“There is no evil to be faced that Christ does not face with us. There is no enemy that Christ has not already conquered. There is no cross to bear that Christ has not already borne for us, and does not now bear with us.” ~St. John Paul II
In all your deeds and words you should look upon this Jesus as your model. Do so whether you are walking or keeping silence, or speaking, whether you are alone or with others. ~St. Bonaventure
During a British conference on comparative religions, experts from around the world debated what, if any, belief was unique to the Christian faith. They began eliminating possibilities. Incarnation? Other religions had different versions of gods’ appearing in human form. Resurrection? Again, other religions had accounts of return from death. The debate went on for some time until C. S. Lewis wandered into the room. “What’s the rumpus about?” he asked, and heard in reply that his colleagues were discussing Christianity’s unique contribution among world religions. Lewis responded, “Oh, that’s easy. It’s grace.”
After some discussion, the conferees had to agree. The notion of God’s love coming to us free of charge, no strings attached, seems to go against every instinct of humanity. The Buddhist eight-fold path, the Hindu doctrine of karma, the Jewish covenant, and the Muslim code of law – each of these offers a way to earn approval. Only Christianity dares to make God’s love unconditional. ~Philip Yancey, What’s So Amazing About Grace (1997), page 45.
Since the Creator of all things has established conjugal society as the beginning and basis of human society and, by His grace, has made it a great mystery in Christ and the Church (cf. Eph. 5:32), the apostolate of married persons and families is of unique importance for the Church and civil society.
Christian husbands and wives are cooperators in grace and witnesses of faith for each other, their children, and all others in their household. They are the first to communicate the faith to their children and to educate them by word and example for the Christian and apostolic life. They prudently help them in the choice of their vocation and carefully promote any sacred vocation which they may discern in them. ~Second Vatican Council’s Decree On The Apostolate of the Laity, #11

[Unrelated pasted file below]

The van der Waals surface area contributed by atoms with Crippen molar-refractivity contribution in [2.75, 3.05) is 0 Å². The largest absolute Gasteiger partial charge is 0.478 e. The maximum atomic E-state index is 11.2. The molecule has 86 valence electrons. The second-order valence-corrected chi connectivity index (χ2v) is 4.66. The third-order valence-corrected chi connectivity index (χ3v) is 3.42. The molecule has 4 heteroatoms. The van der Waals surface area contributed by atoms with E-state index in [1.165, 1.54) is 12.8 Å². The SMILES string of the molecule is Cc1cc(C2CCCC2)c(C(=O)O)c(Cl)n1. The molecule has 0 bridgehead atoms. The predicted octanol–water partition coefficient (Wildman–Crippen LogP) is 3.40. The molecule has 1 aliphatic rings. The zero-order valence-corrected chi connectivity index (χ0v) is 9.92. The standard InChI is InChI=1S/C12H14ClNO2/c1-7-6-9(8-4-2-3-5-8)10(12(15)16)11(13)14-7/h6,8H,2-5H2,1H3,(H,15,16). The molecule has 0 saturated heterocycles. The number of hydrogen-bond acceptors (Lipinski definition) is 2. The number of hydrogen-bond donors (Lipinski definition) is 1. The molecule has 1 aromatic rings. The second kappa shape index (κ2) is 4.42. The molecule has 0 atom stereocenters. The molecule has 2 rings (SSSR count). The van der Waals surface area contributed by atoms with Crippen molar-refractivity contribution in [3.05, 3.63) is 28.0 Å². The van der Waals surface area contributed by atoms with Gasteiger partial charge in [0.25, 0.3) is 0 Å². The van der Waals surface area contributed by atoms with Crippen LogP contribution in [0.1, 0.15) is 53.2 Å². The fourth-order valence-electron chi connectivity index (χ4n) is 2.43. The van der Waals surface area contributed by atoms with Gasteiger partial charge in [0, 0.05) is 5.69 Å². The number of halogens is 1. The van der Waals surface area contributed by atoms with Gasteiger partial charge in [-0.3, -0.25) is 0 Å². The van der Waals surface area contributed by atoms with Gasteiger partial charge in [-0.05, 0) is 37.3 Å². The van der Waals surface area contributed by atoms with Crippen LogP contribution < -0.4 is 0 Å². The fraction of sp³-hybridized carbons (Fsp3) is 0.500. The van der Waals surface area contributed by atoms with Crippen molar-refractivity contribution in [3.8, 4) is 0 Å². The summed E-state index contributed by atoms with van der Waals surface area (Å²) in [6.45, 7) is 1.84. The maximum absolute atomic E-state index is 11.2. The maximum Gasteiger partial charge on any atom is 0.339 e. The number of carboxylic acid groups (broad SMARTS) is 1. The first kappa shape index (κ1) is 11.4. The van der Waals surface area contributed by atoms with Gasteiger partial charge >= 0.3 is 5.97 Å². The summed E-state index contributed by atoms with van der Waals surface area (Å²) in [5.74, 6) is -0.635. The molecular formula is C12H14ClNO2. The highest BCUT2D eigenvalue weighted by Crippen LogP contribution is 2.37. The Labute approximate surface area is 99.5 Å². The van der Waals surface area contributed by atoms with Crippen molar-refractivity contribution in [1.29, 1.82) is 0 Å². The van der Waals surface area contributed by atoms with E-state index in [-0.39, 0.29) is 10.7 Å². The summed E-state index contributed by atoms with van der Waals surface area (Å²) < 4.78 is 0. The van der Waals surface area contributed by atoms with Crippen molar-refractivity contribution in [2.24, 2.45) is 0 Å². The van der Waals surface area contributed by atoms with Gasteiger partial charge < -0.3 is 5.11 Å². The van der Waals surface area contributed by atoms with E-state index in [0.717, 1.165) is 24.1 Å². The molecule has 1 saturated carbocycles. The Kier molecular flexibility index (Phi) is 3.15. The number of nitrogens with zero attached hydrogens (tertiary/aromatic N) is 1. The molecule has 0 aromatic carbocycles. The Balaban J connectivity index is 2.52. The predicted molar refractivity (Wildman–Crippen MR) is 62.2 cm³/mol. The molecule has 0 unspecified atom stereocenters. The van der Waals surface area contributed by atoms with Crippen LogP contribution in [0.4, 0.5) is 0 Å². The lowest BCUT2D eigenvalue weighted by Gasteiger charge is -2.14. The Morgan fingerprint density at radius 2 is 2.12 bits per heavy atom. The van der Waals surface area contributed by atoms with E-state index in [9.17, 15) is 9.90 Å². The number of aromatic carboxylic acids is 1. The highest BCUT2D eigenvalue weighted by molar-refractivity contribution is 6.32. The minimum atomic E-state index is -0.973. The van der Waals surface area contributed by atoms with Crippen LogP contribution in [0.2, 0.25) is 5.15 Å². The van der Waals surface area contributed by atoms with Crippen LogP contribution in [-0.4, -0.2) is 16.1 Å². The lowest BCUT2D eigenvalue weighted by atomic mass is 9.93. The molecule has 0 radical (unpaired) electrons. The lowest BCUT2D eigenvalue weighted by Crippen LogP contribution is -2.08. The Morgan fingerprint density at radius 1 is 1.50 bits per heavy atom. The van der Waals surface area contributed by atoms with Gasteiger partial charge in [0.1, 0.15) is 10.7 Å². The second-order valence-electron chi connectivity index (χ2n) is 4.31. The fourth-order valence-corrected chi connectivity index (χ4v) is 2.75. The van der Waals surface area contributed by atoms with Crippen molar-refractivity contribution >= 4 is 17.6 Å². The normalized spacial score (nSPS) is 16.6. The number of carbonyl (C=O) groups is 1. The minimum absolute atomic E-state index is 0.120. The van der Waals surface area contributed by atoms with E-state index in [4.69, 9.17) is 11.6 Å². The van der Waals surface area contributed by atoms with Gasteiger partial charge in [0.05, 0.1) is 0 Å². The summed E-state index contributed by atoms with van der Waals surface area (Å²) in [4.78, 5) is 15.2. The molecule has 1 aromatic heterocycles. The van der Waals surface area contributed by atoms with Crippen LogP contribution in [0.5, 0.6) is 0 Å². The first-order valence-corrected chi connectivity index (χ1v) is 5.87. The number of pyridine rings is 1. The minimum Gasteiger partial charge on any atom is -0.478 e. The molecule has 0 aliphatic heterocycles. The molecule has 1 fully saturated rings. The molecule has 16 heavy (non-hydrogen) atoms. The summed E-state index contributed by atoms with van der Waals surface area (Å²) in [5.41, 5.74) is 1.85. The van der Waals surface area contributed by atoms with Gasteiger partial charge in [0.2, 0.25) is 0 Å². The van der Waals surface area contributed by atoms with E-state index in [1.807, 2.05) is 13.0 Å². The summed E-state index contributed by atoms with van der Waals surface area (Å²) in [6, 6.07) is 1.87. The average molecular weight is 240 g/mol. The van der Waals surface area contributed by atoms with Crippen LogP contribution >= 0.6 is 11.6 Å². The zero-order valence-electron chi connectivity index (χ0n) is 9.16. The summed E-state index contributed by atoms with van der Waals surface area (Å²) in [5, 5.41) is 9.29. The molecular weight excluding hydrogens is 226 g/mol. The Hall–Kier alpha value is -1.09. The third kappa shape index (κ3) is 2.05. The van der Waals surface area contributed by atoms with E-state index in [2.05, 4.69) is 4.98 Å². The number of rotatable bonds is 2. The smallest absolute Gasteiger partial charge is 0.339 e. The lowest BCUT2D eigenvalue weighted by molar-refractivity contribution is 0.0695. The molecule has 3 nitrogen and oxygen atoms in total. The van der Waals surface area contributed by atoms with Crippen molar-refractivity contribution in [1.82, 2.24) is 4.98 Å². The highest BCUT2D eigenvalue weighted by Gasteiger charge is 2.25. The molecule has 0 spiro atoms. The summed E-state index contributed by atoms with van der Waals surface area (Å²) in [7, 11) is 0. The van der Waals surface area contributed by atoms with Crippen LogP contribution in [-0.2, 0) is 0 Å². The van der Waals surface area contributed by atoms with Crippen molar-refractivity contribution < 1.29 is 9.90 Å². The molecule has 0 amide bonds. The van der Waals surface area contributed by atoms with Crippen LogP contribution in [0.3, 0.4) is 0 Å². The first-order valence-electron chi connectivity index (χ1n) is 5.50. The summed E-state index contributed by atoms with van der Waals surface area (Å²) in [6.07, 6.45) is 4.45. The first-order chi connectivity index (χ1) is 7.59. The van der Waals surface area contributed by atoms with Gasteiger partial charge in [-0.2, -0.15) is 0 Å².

“Evangelization does not consist in proselytizing, for proselytizing is a caricature of evangelization, but rather evangelizing entails attracting by our witness those who are far off, it means humbly drawing near to those who feel distant from God in the Church, drawing near to those who feel judged and condemned outright by those who consider themselves to be perfect and pure.” ~Pope Francis, (Holy Mass in Bicentenario Park, Quito, July 7, 2015).
We cannot simply fold our arms when a subtle persecution condemns the Church to die of starvation, putting it outside the sphere of public life, and above all obstructing its part in education, culture and family life.
These are not our rights; they are God’s rights. He has entrusted them to us Catholics so that we may exercise them! ~St. Josemaria Escriva, Furrow, #310
‘God resists the proud, but gives his grace to the humble,’ the apostle St Peter teaches. In any age, in any human setting, there is no other way, to live a godly life, than that of humility. Does this mean that God takes pleasure in our humiliation? Not at all. What would he, who created all things and governs them and maintains them in existence, gain from our prostration? God only wants us to be humble and to empty ourselves, so that he can fill us. He wants us not to put obstacles in his way so that — humanly speaking — there will be more room for his grace in our poor hearts. For the God who inspires us to be humble is the same God who ‘will refashion the body of our lowliness, conforming it to the body of his glory, by exerting the power by which he is able also to subject all things to himself’. Our Lord makes us his own, he makes us divine with a ‘true godliness.’ ~St Josemaria Escriva, Friends of God, 98
Kevin Lowry, chairman of the board of the Friends of Little Portion Hermitage, is appearing tonight at 8 o’clock (ET) on EWTN Live w/Fr Mitch Pacwa. The show will be rebroadcast on Thursday, July 9 at 1:00 AM ET & Sunday July 12 at 4:00 AM ET
Kevin will be discussing ideas from his book “Faith at Work.” Kevin provides Catholics the tools they need to find a balance between faith and work, and ways they can represent the love of Christ, no matter where they happen to be.
Hope you can tune in!
“The desert is the home of despair. And despair, now, is everywhere. Let us not think that our interior solitude consists in the acceptance of defeat. We cannot escape anything by consenting tacitly to be defeated. Despair is an abyss without bottom. Do not think to close it by consenting to it and trying to forget you have consented.
This then, is our desert: to live facing despair, but not to consent. To trample it down under hope in the Cross. To wage war against despair unceasingly. That war is our wilderness. If we wage it courageously, we will find Christ at our side. If we cannot face it, we will never find him.” ~Thomas Merton, Thoughts in Solitude